One would have to have avoided movie theaters and television screens for the last few decades not to have ever seen Sigourney Weaver's "Ripley" character, when she's blasting aliens apart, having to stand back since the monsters' blood is the most caustic acid imaginable. Film viewers clutch their armrests watching in awe as it eats right through the spaceship's metallic floors, melting and dripping from deck to deck.
While many imagine that such liquids are found only in science fiction there actually exists an acid just like that. Mixing up a batch of antimony pentafluoride with hydrofluoric acid will produce a substance — fluoroantimonic acid — with a Ph in excess of -28, more than a billion, billion, billion times stronger than stomach acid. It will eat through anything.
Superacids, however, are just one indication that mankind has entered into a truly modern age of materials science where the astonishingly extreme limits are being reached and surpassed, and not just with regard to acids.
Researchers attempting to construct the world's first fusion reactors have reached the milestone of heating the magnetic crucibles of tokamaks up to 27 million degrees Fahrenheit. Their goal is to kick that temperature up to a jaw-dropping 180 million degrees F within the next 10 years, and actually to begin the first controlled fusion of hydrogen isotopes, the last step toward the production of electricity so bountiful as to suffice for the entire planet.
Nothing, of course, can contain such mind-boggling temperatures — equal to the searing heat at the center of stars — but with tokamaks nothing does. The fire at the heart of these colossal machines is constrained through invisible, non-corporeal, magnetic fields that hold the plasma in place.
At the other end of the scale, Homo sapiens' efforts are almost as eyebrow-raising. Absolute zero is like the speed of light; super-advanced civilizations can closely approach both but not even a race of demigods can fully attain either one.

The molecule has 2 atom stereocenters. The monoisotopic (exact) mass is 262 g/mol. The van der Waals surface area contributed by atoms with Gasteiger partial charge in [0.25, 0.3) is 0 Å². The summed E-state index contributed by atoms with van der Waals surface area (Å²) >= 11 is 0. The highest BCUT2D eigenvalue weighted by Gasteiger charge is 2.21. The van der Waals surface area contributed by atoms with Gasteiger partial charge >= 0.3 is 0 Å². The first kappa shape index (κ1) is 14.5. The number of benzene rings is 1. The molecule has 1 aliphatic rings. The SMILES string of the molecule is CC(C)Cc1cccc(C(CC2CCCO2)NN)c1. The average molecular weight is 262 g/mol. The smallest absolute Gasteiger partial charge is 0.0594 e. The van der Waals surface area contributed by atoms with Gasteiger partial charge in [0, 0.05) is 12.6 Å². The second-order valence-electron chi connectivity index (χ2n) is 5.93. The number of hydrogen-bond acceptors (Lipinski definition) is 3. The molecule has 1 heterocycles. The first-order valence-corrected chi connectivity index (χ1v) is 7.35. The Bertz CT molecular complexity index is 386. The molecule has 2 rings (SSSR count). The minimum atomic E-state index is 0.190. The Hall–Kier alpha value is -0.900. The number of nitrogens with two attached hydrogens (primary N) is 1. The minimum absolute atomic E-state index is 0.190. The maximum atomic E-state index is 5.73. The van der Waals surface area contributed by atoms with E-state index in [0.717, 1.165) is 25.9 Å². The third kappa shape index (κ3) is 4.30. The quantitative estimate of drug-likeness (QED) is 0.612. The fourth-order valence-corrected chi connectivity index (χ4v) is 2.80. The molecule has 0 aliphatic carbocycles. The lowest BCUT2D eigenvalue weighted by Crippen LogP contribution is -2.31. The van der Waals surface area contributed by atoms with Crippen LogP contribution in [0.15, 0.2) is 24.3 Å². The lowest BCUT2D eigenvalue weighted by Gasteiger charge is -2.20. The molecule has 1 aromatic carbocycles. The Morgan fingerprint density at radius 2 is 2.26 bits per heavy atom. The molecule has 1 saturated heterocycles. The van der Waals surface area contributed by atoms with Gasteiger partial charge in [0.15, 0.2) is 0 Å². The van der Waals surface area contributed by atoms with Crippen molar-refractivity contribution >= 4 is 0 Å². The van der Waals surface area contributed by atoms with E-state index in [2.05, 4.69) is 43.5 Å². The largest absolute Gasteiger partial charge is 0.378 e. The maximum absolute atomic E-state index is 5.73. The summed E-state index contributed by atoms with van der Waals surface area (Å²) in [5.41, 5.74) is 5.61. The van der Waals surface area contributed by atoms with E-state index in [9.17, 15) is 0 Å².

Absolute zero is negative 459.67 degrees Fahrenheit — below zero; scientists have achieved -459.669999999 ° F. Even as this is read though a new record is probably being set.
Then there is the critical and essential category of the strongest materials available. An unbelievably tough one is needed, for example, if mankind is to retire the archaic firecracker-like method of blasting payloads into orbit with chemical rockets.
As early as A.D. 1232, at the Battle of Kai-Keng, the Chinese were using chemical missiles against the Mongols. Eight centuries later a completely new approach to putting megatons of vital materials into Earth orbit could be on the horizon.
Konstantin Tsiolkovsky, the great Russian rocketeer and devisor of the universal Tsiolkovsky Rocket Equation is the first to flirt with the idea of building tethers into space, 22,250 miles high, to hoist materiel and personnel into orbit cheaply, prosaically, by virtue of literally winching the cargos into orbit. The beauty of orbital stations at exactly this height — geosynchronous orbit — is that the floating space station or satellite at the destination level remains perpetually drifting over a fixed point on the surface of the Earth forever, seemingly set and unmoving.
A space elevator's cables would be held taut by the rotational force of the Earth pitted against the pull of gravity, skimming the surface of the Earth yet stretching to orbital altitudes at geosynchronous levels. It would be as epoch-changing as anything ever constructed in human history.
The monumental problem is to find a material strong enough to support something that reaches from the ground to space. Physicists are exploring a gamut of esoteric materials that possess mind-boggling tensile strength in hopes of discovering a substance up to the job: carbon nanotubes, boron nitride nanotubes, diamond nanothreads, graphene, etc.
The Obayashi Corporation, the mega-construction company based in Tokyo, has declared that it will build a space elevator by 2050; the Chinese say theirs will be up and running by 2045.
The benefits of a space elevator can't be overstated.
It would convert trips to space from the rare and shockingly expensive to the realm of common and relatively cheap. Today it costs $3,500 per pound to hoist something into Earth orbit; that cost could plummet to around $25. And with enough goods and materiel in the near-future being shunted back and forth between the ground and space, manufacturing in orbit — where products impossible or very difficult to make on Earth can be created in micro-gravity — might really take off.
The next industrial powerhouse, the future Pittsburgh, Detroit or Manchester, may not even be on the surface of this planet, but far above it.
David Nabhan is a science writer, the author of "Earthquake Prediction: Dawn of the New Seismology" (2017) and three previous books on earthquakes. Nabhan is also a science fiction writer ("Pilots of Borealis," 2015) and the author of many scores of newspaper and magazine op-eds. Nabhan has been featured on television and talk radio all over the world. His website is www.earthquakepredictors.com. To read more of his reports — Click Here Now.
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